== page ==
Reproduction

Female llamas produce one baby at a time.(World Book Online) The baby llamas are called cria. When baby llamas are born, they do not make contact even with there mothers.(United International Press) Llamas give birth in an eleven year pregnancy span. They produce one offspring at a time.(Gale Research) The female llamas usually produce the babies. Llamas pregnancy lasts 6-12 months. Llamas can time when they want to have a cria.(Gale Research)
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Adaptations

They have thick fur for cold weather in the mountains. Llamas are domesticated animals of people. They are used to cold weather in the mountains.(Morris 12) Llamas are used to carry goods and for there fur and food. Llamas are pack animals. They are raised for their wool in most places.(World Book Online Advanced Llamas) Llamas are domesticated animals.(Gale Research) Llamas are domesticated animals which means that they can be used by the humans and can be pets(International Press). Llamas can adapt to a lot of environments as long as they have water and plants. Llamas have to adapt to the high altitude in the mountains.(International United Press)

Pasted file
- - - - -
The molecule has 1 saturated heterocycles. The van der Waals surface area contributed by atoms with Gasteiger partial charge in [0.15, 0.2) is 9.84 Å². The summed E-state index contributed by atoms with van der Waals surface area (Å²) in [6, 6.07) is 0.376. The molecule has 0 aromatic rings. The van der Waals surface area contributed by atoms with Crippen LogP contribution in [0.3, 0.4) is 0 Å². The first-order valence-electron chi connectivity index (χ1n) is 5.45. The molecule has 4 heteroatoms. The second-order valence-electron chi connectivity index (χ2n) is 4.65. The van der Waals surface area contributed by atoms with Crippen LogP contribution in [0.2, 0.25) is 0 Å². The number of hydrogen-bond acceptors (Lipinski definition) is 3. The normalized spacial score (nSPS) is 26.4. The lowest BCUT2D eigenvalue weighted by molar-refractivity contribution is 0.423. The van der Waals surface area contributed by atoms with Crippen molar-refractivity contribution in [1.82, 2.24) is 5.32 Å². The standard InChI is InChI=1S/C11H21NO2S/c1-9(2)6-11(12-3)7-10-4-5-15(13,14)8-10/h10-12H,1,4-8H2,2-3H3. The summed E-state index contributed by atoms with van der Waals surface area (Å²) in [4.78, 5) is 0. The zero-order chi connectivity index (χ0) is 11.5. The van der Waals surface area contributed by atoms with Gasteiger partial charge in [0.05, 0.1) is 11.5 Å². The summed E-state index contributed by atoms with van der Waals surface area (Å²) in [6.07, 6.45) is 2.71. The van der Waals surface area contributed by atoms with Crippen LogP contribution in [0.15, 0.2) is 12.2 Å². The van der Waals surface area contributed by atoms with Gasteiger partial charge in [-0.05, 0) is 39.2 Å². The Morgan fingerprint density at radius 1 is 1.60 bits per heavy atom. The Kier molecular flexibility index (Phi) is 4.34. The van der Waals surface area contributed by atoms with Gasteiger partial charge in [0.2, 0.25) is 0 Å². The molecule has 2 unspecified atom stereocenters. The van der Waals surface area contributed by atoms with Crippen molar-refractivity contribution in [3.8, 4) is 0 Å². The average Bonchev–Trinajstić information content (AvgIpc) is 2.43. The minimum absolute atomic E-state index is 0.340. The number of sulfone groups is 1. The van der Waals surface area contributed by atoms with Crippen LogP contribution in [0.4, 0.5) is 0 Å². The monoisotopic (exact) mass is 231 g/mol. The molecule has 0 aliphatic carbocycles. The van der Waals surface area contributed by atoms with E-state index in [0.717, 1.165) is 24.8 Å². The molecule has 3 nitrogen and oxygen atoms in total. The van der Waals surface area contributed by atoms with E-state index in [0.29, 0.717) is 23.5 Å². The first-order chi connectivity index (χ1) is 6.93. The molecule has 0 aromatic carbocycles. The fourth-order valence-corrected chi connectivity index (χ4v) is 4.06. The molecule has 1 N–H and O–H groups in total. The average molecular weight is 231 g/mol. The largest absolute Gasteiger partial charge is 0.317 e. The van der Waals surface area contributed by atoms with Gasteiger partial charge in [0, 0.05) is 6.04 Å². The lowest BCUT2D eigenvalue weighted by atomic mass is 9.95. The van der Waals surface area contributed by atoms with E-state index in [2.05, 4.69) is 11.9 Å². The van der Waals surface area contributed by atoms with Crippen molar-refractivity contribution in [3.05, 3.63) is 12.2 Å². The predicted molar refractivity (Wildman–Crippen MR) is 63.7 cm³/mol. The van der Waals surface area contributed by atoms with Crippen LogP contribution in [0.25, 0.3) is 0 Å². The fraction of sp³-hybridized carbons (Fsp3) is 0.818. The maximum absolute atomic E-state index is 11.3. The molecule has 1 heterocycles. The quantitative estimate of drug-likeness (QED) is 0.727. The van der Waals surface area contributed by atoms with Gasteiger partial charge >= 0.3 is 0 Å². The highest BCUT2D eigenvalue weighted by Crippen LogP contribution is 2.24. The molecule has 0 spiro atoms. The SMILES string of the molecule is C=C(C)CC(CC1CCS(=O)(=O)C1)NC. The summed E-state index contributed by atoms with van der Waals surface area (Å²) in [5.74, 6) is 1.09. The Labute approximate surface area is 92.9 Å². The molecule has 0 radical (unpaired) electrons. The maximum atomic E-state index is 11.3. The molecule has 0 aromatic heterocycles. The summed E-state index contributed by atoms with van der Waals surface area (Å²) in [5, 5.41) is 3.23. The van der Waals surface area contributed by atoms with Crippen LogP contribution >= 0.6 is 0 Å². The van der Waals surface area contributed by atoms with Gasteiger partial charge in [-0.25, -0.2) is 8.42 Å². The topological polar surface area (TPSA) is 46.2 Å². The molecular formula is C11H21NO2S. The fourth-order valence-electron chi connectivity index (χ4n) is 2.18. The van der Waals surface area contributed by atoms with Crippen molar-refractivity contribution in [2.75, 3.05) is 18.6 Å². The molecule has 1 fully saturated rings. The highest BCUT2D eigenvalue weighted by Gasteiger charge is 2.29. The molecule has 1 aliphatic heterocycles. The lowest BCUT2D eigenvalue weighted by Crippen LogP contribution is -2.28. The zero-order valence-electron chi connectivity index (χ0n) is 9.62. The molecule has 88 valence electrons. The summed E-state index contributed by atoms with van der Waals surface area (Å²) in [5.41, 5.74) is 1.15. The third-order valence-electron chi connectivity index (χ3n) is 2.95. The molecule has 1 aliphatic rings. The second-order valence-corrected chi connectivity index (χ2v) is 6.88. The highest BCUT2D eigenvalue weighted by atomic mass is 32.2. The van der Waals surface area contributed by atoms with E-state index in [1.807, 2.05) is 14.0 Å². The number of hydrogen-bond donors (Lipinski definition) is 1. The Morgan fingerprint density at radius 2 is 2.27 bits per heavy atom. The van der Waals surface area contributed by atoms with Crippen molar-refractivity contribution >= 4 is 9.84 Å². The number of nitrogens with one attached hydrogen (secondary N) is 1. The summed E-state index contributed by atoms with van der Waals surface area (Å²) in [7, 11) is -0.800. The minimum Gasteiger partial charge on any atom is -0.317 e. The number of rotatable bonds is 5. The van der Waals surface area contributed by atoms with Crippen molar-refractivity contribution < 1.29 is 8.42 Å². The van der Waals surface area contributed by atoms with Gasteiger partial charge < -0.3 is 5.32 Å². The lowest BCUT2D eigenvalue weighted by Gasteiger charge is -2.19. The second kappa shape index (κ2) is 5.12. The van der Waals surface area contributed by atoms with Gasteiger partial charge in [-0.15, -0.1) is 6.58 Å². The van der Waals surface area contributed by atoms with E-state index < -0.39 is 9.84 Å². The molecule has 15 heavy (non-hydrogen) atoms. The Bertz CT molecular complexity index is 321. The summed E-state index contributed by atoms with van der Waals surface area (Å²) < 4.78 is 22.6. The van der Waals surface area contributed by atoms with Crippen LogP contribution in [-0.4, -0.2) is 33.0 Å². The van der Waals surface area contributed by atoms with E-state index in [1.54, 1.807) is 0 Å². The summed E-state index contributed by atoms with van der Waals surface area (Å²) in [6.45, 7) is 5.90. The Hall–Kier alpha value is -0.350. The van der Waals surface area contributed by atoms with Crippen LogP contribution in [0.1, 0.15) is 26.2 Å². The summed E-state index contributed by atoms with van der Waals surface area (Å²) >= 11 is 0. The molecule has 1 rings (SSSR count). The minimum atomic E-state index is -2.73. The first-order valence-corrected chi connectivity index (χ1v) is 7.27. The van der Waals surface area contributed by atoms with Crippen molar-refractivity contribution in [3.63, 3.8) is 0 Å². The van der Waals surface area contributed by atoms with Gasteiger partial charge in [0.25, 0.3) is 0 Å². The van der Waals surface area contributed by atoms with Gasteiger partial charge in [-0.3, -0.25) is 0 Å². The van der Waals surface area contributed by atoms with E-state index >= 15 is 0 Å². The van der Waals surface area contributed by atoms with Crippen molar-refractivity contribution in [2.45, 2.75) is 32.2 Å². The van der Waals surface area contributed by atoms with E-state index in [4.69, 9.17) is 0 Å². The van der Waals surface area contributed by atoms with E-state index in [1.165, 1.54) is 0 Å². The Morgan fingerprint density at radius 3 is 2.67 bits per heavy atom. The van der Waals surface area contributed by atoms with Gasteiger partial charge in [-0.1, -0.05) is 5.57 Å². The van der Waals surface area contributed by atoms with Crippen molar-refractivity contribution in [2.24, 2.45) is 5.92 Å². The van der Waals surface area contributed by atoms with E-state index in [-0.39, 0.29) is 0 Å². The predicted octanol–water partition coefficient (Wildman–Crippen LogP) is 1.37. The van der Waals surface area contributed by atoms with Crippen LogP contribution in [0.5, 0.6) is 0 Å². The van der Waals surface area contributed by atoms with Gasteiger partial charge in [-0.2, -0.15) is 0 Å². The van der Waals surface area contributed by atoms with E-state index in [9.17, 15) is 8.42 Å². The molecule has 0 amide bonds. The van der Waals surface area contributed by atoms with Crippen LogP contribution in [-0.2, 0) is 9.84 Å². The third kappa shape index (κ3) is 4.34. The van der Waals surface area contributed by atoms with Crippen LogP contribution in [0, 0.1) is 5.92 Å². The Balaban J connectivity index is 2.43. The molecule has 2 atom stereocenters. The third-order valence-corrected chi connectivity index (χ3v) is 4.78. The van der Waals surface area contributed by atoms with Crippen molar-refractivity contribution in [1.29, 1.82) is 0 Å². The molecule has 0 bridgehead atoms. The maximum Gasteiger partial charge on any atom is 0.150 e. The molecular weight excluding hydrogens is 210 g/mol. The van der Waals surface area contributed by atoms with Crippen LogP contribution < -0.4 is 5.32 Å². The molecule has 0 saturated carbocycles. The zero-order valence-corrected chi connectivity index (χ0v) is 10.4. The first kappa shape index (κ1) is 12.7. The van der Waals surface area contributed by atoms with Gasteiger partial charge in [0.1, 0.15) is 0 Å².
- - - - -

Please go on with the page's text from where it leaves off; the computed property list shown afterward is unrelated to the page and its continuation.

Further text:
Other Info

  • Llamas never touch each other, not even mother(Gale Research)
  • Llamas don't like contact(World Book Online)
  • Use spit to attack other animals when in danger(United National Press)
  • Are Used to carry equipment(United National Press)
  • Domesticated animals(World Book Online)
  • Llamas can spit as far as 2 feet away from them(Camels, Guanacos, Llamas, Alpacas, and Vicunas)


Reference Source
Article/Entry
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Allen, Catherine Judge. "Camels, Guanacos, Llamas, Alpacas, and Vicuñas:
Camelidae." Gale Research. Ed. Cengage Learning. Volumes 4-7 ed. Detroit:
Cengage Learning, n.d. N. pag. Gale Research in Context. Web. 12 May 2016.
<http://go.galegroup.com/ps/
retrieve.do?sort=RELEVANCE&docType=Topic+overview&tabID=T001&prodId=MSIC&searchId
=R2&resultListType=RESULT_LIST&searchType=BasicSearchForm&contentSegment=¤t
Position=2&searchResultsType=MultiTab&inPS=true&userGroupName=auro18260&docId=GAL
E%7CCX3447500622&contentSet=GALE%7CCX3447500622>.